Ten Thousand Visits

The second anniversary of Leif's death will be on April 9th. I began the blog the day we found his body, April 10, 2008, but I didn't start keeping statistics until May 15th. If I had, there might already be 10,000 visits, but as of today, there were just over 9,500 counted visits. I'm hoping to reach 10,000 by April 9th, so if you are a reader, please come back daily and help. Believe it or not, it only takes an average of 13 visits a day to reach 5,000 in a year, but the way the counters work, they only count you once a day on each computer.

I think Leif would be amazed that this blog has had so many visitors. If only he had realized when he was alive how people cared about him.

Thursday, March 11, 2010

Treasure What You love

Treasure all those you love and be sure they know and feel your love, for you never know how long you will have them. Life can change in an instant and there is no going back to do it over.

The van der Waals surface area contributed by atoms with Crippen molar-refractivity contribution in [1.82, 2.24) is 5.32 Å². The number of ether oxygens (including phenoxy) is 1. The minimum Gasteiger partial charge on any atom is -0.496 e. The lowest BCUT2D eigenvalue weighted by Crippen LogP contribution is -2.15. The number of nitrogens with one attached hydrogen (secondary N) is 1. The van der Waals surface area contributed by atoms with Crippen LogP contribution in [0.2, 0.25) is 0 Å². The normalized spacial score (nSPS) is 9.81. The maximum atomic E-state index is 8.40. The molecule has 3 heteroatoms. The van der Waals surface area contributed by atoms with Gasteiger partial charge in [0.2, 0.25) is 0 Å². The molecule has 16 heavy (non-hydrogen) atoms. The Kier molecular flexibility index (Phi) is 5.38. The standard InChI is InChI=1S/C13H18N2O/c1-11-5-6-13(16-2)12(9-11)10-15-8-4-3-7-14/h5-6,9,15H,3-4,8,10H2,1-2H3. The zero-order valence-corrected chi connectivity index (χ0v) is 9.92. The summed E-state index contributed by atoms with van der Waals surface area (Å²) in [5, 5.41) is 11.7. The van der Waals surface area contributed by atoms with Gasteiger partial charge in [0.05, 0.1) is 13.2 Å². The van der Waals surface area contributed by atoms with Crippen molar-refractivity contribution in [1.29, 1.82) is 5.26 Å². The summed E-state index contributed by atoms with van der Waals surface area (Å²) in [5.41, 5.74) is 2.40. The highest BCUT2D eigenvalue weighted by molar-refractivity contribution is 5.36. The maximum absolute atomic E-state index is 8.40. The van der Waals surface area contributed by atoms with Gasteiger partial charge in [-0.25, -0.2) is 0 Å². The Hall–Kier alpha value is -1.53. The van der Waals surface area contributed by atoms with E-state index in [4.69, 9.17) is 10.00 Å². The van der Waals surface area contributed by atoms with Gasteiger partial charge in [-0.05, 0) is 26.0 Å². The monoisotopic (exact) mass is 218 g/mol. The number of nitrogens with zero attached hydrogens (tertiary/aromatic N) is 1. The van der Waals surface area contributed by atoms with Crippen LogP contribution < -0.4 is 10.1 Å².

This photo of Leif was taken in Jaoan when he was six years old in 1981.

Wednesday, March 10, 2010

Small Accomplishments and Thinking of Leif 23 Months After His Death

I was watching Fabio Zini perform on the guitar, a song he composed for a trio of guitar, sax and piano called "Feel Good," and although the mood of it may have been intended to be happy, it made me sad. It seemed more melancholy than happy to me perhaps because of the soft, rather mournful sax and the gentleness of the guitar and piano.

I wondered why I would feel sad for a moment and then it came to me. I thought about Leif's belief that no one but his parents would care if he died (though there were so many more people who cared about him than he knew) and it made me sad that he felt his life was of so lttle value to the world. His life was of inestimable value to me.

I thought that there are not so many who would care about my death, either. So few people in the world really matter to many others; so few of us have any real impact upon the world. I never expected that I would. As I've written before, I never had big dreams, never wanted or expected fame, never sought popularity or felt I could have it, but I would like to feel that I succeeded in the small goals I had.